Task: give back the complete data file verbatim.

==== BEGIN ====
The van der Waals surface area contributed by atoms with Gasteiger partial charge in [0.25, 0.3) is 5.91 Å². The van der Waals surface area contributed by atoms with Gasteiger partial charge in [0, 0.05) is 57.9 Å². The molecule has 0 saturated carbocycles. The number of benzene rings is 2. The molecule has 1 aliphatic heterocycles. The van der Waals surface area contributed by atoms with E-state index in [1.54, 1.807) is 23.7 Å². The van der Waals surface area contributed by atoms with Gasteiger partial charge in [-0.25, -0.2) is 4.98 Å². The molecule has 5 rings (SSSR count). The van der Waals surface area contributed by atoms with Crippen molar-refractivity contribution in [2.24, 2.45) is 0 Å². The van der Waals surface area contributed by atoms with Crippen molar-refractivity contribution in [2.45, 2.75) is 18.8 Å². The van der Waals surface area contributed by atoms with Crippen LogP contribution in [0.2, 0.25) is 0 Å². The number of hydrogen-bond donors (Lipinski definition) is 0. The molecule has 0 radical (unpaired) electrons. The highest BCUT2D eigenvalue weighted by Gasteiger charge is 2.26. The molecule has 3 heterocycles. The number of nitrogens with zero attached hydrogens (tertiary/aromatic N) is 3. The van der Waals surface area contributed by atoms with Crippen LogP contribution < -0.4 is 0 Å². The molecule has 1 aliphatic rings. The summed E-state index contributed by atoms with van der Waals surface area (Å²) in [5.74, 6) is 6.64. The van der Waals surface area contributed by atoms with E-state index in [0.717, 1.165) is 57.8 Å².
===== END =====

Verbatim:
The van der Waals surface area contributed by atoms with Gasteiger partial charge in [0.25, 0.3) is 5.91 Å². The van der Waals surface area contributed by atoms with Gasteiger partial charge in [0, 0.05) is 57.9 Å². The molecule has 0 saturated carbocycles. The number of benzene rings is 2. The molecule has 1 aliphatic heterocycles. The van der Waals surface area contributed by atoms with E-state index in [1.54, 1.807) is 23.7 Å². The van der Waals surface area contributed by atoms with Gasteiger partial charge in [-0.25, -0.2) is 4.98 Å². The molecule has 5 rings (SSSR count). The van der Waals surface area contributed by atoms with Crippen molar-refractivity contribution in [2.24, 2.45) is 0 Å². The van der Waals surface area contributed by atoms with Crippen molar-refractivity contribution in [2.45, 2.75) is 18.8 Å². The van der Waals surface area contributed by atoms with Crippen LogP contribution in [0.2, 0.25) is 0 Å². The number of hydrogen-bond donors (Lipinski definition) is 0. The molecule has 0 radical (unpaired) electrons. The highest BCUT2D eigenvalue weighted by Gasteiger charge is 2.26. The molecule has 3 heterocycles. The number of nitrogens with zero attached hydrogens (tertiary/aromatic N) is 3. The van der Waals surface area contributed by atoms with Crippen LogP contribution < -0.4 is 0 Å². The molecule has 1 aliphatic rings. The summed E-state index contributed by atoms with van der Waals surface area (Å²) in [5.74, 6) is 6.64. The van der Waals surface area contributed by atoms with E-state index in [0.717, 1.165) is 57.8 Å².